My name is Mark Goodfield. Welcome to The Blunt Bean Counter ™, a blog that shares my thoughts on income taxes, finance and the psychology of money. I am a Chartered Professional Accountant and a partner with a National Accounting Firm in Toronto. This blog is meant for everyone, but in particular for high net worth individuals and owners of private corporations. The views and opinions expressed in this blog are written solely in my personal capacity and cannot be attributed to the accounting firm with which I am affiliated. My posts are blunt, opinionated and even have a twist of humor/sarcasm. You've been warned.

Monday, November 3, 2014

Inheriting the Cottage/Cabin/Chalet –The Great Estate Planning Challenge

My life is a bit crazy currently, so I have asked my most popular guest poster, Katy Basi to step in for the next two weeks. Katy has guest posted such BBC favourites as Qualifying Spousal Trusts - What are They and Why do we Care? and a three part series on new will provisions for the 21st century dealing with your digital life, RESPs and reproductive assets. This week and next, Katy deals with a more meat and potatoes subject, the Cottage. Before Katy gets going, you may wish to review a three part series I wrote a couple years back for the Canadian Capitalist on the taxation of cottages ( part 1, part 2, part 3). So without further ado, here is Katy!

Inheriting the Cottage/Cabin/Chalet –The Great Estate Planning Challenge 

By Katy Basi


From my lovely vantage point on the dock at my dad’s cottage, looking around the lake at all of the other family cottages, I’m reminded that every cottage, cabin and chalet has a story. Some have been in the same family for generations, with or without accompanying drama. Too many more were sold to a third party against the expectations of the family, often as a result of poor estate planning.

The family vacation home can be the Cyanean Rocks against which an estate plan crashes and sinks. (The Cyanean Rocks, aka the Symplegades, were a pair of rocks at the Bosphorus that moved, causing major problems to boats in the area until Jason and the Argonauts defeated the rocks). There are many factors that make planning for this property more challenging than for other assets. For example:
  1. Often the legal ownership of a cottage does not reflect the practical reality of the cottage situation (for the remainder of this blog, I will refer to the “cottage” as this is the term commonly used in Ontario, but no disrespect is intended to owners of cabins and chalets - many of the same principles and problems will apply!) Due to the inter-generational history of many cottages, cottage ownership is often just not as simple as ownership of a primary residence. I have seen cottage ownership being shared between siblings, or divided among parents and all of their adult children. Sometimes a child is on title “but everyone understands that the cottage belongs to mom”. A parent may own only a “life interest” in the cottage, with adult children holding the “remainder interest”. Other times, ownership was transferred to a trust in the misty reaches of time. If a trust owns your cottage, you’ll want to read my companion blog next week entitled “Cottage Trusts” to ensure that you are aware of some nasty tax traps with the cottage trust structure.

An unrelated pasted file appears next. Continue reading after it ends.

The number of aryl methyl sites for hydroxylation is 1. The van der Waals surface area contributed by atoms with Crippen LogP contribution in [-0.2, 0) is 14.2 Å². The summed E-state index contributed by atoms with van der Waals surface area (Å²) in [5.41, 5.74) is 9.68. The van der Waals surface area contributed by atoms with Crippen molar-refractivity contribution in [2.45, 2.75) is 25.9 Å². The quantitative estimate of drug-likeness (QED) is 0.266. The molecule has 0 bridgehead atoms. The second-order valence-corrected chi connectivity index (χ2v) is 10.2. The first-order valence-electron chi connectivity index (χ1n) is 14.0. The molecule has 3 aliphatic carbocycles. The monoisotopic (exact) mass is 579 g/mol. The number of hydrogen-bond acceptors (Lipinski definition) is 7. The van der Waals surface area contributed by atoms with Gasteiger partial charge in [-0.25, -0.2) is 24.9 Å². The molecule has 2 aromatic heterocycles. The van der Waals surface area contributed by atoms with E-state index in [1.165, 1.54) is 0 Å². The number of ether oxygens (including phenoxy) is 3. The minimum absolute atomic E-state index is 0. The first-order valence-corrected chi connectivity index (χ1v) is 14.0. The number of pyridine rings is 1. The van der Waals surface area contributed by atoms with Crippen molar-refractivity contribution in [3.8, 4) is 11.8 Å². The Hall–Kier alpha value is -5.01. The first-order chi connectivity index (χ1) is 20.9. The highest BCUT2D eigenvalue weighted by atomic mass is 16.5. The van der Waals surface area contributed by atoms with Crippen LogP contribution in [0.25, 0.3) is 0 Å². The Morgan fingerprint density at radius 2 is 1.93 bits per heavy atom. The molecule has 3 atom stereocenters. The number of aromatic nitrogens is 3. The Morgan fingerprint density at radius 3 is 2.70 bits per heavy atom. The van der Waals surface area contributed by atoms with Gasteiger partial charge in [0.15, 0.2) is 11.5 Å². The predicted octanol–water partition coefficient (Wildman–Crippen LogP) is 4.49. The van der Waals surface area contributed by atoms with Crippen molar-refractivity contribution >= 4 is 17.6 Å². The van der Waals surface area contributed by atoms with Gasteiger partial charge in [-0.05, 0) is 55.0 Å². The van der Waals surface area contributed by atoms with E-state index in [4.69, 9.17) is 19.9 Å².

2. If an owner spends any time at a cottage with his/her family, the cottage will qualify as a matrimonial home for family law purposes, and may therefore be shareable upon a later separation or divorce of the owner (unless there is a marriage contract in place which addresses this issue). Let’s say, for example, that in your Will you leave your cottage to your son Adam and your daughter Beth as 50/50 tenants in common (not as joint tenants, as you want Adam’s children to be able to inherit his 50% interest if Adam so chooses). You shuffle off of this mortal coil, so that Adam becomes a co-owner of the cottage. Adam spends a week a year at the cottage with his wife and two children. Adam then separates, and his wife makes a claim for 50% of Adam’s 50% interest in the cottage on the basis that it is a matrimonial home. Will Adam be able to pay 25% of the value of the cottage to his ex as part of the settlement? Will he need to sell his interest in the cottage to Beth to provide the funds for this payment? If Beth cannot afford to buy Adam’s share, this issue may result in the sale of the cottage to a third party. Leaving the cottage to your beneficiaries in a cottage trust created in your Will may be helpful in this respect if marriage contracts are not doable (this planning technique is discussed in more detail in my “Cottage Trusts” blog).